Looking Back At Green GB Week


Aimed at promoting opportunities for ‘green growth’, the Government launched its first Green GB Week in October, ten years on from the passing of the UK’s Climate Change Act.

Green GB Week (15-19 October) was launched by Energy Minister Claire Perry, tasked with raising awareness of how both individuals and organisations can contribute to mitigating dangerous climate change

By combining enhanced media coverage, a packed programme of events and a series of announcements, the Government aimed to reach new audiences and inspire existing advocates across business, universities, communities and individuals.

Measuring progress

It kicked off with enthusiasm, setting out targets for achieving net zero greenhouse gas emissions across the economy by 2050. With the Government’s support, there is a feeling of optimism that Green GB Week’s success will be seen in due course.

The Department for Business, Energy and Industrial Strategy (BEIS) has heightened its commitment to the ‘Green Finance Strategy’, agreeing to set out long-term plans for this scheme by March 2019. Specific advancements during the week include the ‘Green Growth Fund’ which will see £20 million of government investment combined with £20 million private funding for clean tech startups. Additionally, British standards for green finance have been strengthened and will continue to develop.

Business leads the way?

The week saw a total of 69 new pledges from businesses and organisations across multiple sectors, including retail, construction, manufacturing and financial services. With support from Edie.net, businesses were able to showcase their sustainable business commitments on the Mission Possible Pledge Wall. Here are a selection of pledges:

Quorn Foods, which has committed to ensuring 100% of its packaging will be recyclable or compostable by 2025

The John Lewis Partnership, which will ensure all delivery trucks and lorries will be converted to bio-methane, moving away from diesel fuel

Proctor & Gamble, which vowed both to purchase enough renewable electricity to power its manufacturing plants, and to cut the emissions from these sites in half by 2030

Looking forwards

Green GB Week was a reassuring step forward in helping to educate and involve people and businesses in building a cleaner and greener future. Actions must now be taken in order to see a much greater and more rapid innovation happen over the coming years if we are to achieve that objective.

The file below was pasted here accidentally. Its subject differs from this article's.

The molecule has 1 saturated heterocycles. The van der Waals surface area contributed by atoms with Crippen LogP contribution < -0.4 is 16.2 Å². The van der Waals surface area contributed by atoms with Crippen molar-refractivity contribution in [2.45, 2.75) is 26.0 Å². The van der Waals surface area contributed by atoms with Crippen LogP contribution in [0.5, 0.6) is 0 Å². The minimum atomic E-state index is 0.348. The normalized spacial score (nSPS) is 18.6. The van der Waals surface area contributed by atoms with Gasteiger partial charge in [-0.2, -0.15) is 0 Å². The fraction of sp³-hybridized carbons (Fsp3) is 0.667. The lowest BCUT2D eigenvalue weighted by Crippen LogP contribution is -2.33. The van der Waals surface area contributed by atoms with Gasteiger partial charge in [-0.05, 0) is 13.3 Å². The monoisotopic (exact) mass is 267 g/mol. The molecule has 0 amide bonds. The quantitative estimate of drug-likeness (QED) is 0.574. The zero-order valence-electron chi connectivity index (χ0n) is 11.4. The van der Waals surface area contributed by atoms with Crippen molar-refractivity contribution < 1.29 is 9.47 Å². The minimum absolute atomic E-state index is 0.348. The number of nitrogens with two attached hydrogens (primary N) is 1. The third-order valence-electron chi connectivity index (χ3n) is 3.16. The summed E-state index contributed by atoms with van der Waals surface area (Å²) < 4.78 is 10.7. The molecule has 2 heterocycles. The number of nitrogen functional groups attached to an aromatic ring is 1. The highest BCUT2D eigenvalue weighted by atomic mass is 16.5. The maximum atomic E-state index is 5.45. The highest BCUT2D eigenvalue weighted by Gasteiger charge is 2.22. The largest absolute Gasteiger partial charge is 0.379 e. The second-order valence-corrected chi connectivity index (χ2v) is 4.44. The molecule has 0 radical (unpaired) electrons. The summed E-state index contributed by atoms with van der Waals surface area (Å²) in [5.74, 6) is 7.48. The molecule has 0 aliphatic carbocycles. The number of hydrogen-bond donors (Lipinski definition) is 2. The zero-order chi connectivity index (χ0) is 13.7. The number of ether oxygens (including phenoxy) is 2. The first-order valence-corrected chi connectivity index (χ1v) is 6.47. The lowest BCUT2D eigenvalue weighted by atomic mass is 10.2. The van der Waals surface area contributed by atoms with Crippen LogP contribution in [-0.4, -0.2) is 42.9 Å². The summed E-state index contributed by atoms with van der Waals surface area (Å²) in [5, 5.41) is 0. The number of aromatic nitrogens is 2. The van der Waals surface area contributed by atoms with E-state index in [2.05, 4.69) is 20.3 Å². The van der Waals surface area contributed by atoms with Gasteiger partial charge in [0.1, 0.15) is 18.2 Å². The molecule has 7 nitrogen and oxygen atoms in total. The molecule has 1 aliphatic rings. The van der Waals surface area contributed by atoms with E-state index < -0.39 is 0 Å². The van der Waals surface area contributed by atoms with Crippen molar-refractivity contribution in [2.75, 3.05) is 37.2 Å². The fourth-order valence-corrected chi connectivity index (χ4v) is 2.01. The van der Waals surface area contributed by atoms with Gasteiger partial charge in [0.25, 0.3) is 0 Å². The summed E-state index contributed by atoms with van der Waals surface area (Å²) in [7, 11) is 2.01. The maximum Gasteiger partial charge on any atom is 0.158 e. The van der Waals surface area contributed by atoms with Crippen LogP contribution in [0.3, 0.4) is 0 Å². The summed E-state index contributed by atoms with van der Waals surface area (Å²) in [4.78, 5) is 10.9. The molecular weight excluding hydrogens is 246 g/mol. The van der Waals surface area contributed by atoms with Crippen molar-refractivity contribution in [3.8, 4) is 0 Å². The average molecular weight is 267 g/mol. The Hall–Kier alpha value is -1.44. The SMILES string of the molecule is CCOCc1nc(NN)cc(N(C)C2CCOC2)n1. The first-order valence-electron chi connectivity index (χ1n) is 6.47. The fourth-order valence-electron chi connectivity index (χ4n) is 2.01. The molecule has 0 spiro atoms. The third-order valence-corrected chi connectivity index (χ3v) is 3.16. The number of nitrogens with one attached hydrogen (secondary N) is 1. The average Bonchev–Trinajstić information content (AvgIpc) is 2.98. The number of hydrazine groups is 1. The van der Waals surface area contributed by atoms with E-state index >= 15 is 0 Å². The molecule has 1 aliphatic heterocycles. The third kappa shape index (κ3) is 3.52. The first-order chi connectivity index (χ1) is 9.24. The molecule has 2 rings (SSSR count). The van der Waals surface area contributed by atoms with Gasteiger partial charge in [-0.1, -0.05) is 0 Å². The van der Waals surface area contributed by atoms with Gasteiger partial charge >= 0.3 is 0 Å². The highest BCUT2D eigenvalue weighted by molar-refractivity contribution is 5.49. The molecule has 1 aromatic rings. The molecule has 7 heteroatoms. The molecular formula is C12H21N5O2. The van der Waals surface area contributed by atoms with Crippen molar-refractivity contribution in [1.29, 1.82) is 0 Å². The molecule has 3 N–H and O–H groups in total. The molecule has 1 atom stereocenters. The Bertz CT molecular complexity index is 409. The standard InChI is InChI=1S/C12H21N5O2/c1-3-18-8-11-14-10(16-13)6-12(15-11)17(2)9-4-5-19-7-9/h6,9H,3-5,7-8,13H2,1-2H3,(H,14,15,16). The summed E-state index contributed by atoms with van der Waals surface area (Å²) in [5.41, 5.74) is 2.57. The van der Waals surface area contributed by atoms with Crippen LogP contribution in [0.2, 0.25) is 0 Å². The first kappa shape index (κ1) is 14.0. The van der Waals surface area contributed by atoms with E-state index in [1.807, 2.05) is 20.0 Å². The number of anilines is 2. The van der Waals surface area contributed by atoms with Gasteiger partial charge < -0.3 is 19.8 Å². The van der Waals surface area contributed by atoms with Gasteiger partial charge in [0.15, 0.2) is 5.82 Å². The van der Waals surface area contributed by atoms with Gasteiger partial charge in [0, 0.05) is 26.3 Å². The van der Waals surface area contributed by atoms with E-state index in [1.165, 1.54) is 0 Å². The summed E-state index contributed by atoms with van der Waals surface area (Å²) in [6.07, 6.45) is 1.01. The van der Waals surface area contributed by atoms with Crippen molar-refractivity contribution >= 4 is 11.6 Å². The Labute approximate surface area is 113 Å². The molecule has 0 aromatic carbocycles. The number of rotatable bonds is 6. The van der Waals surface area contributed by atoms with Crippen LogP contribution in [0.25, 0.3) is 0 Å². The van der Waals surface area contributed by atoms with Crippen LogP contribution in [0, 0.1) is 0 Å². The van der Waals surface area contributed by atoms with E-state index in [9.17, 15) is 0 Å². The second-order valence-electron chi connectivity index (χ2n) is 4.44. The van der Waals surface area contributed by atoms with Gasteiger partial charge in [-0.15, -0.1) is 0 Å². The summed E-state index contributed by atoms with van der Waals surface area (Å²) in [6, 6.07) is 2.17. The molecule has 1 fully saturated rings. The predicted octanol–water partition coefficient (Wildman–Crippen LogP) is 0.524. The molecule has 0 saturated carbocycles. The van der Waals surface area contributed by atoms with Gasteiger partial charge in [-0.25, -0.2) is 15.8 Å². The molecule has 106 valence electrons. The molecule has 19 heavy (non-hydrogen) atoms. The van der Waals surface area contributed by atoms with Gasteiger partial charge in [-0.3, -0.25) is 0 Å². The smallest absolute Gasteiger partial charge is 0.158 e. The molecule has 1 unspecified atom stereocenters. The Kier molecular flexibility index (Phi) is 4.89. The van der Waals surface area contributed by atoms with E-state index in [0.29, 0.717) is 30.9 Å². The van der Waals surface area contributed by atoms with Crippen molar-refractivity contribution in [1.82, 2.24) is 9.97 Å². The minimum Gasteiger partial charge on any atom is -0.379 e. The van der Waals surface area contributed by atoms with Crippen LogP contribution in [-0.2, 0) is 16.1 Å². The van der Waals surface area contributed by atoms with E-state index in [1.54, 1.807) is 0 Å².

If we can build on this initial platform, then we have a greater chance of achieving the targets which have been set.

The Ends Report (2018), provided a summary of the key announcements from Green GB Week:

Net-zero emissions target: Claire Perry formally requested advice from the Committee on Climate Change (CCC) on setting the UK’s greenhouse gas emission targets to a net-zero by 2050. But does the restart of fracking contradict this objective?

Investment in heat: BEIS announced a £320m low-carbon heating fund for cities and an £18 million heat recovery support programme – both initiatives that have already been mooted in previous years.

Green heat tariff for biomass in urban areas: A new consultation was launched to consider stopping the Renewable Heat Incentive (RHI) being used to support new biomass installations in urban areas on the gas grid. It’s all part of DEFRA’s Clean Air Strategy, in a bid to address air quality issues.

Overseas funding: BEIS also announced £106m of funding as part of its aid budget to be used to encourage greener construction practices in developing countries.

Green Finance: A new £40m venture capital fund was announced, backed by the Government and private investment, to support the growth of cleantech companies.

Reducing plastic waste: The government awarded £4million to 11 projects focused on reducing plastic waste as part of the Plastics Research and Innovation Fund.

Smart appliances and the smart grid: An update was also published on the Government’s smart systems and flexibility plan, first published last year, which identified barriers to the roll-out of distributed renewable technologies and storage technologies.

Climate change and air quality funding: £60million in new funding for research projects aimed at tackling air quality and climate change.

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